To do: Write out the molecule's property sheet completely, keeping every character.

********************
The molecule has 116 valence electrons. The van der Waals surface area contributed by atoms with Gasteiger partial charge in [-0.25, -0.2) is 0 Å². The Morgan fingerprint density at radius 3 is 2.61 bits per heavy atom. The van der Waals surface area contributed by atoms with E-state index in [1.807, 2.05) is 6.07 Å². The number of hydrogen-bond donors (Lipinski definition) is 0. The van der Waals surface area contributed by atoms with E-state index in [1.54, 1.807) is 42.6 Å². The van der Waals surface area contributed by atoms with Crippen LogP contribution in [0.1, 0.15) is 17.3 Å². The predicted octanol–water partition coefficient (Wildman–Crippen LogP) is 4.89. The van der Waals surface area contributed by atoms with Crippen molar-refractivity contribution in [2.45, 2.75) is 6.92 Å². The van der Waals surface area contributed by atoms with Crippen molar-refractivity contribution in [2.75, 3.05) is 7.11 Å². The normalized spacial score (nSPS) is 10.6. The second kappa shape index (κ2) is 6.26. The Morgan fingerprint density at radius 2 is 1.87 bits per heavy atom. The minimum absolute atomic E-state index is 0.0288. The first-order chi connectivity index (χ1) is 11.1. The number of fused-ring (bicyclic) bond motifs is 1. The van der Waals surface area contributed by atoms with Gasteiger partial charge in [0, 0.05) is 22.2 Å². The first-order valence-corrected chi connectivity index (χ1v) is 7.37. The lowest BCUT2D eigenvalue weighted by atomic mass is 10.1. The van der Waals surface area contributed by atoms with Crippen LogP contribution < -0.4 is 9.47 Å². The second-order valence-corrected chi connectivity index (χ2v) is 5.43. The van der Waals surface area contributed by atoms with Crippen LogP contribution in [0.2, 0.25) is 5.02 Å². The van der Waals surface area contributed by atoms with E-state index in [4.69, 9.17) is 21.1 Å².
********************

The molecule has 116 valence electrons. The van der Waals surface area contributed by atoms with Gasteiger partial charge in [-0.25, -0.2) is 0 Å². The Morgan fingerprint density at radius 3 is 2.61 bits per heavy atom. The van der Waals surface area contributed by atoms with E-state index in [1.807, 2.05) is 6.07 Å². The number of hydrogen-bond donors (Lipinski definition) is 0. The van der Waals surface area contributed by atoms with E-state index in [1.54, 1.807) is 42.6 Å². The van der Waals surface area contributed by atoms with Crippen LogP contribution in [0.1, 0.15) is 17.3 Å². The predicted octanol–water partition coefficient (Wildman–Crippen LogP) is 4.89. The van der Waals surface area contributed by atoms with Crippen molar-refractivity contribution in [2.45, 2.75) is 6.92 Å². The van der Waals surface area contributed by atoms with Crippen molar-refractivity contribution in [2.75, 3.05) is 7.11 Å². The normalized spacial score (nSPS) is 10.6. The second kappa shape index (κ2) is 6.26. The Morgan fingerprint density at radius 2 is 1.87 bits per heavy atom. The minimum absolute atomic E-state index is 0.0288. The first-order chi connectivity index (χ1) is 11.1. The number of fused-ring (bicyclic) bond motifs is 1. The van der Waals surface area contributed by atoms with Gasteiger partial charge in [0, 0.05) is 22.2 Å². The first-order valence-corrected chi connectivity index (χ1v) is 7.37. The lowest BCUT2D eigenvalue weighted by atomic mass is 10.1. The van der Waals surface area contributed by atoms with Crippen LogP contribution < -0.4 is 9.47 Å². The second-order valence-corrected chi connectivity index (χ2v) is 5.43. The van der Waals surface area contributed by atoms with Crippen LogP contribution in [0.2, 0.25) is 5.02 Å². The van der Waals surface area contributed by atoms with E-state index in [4.69, 9.17) is 21.1 Å².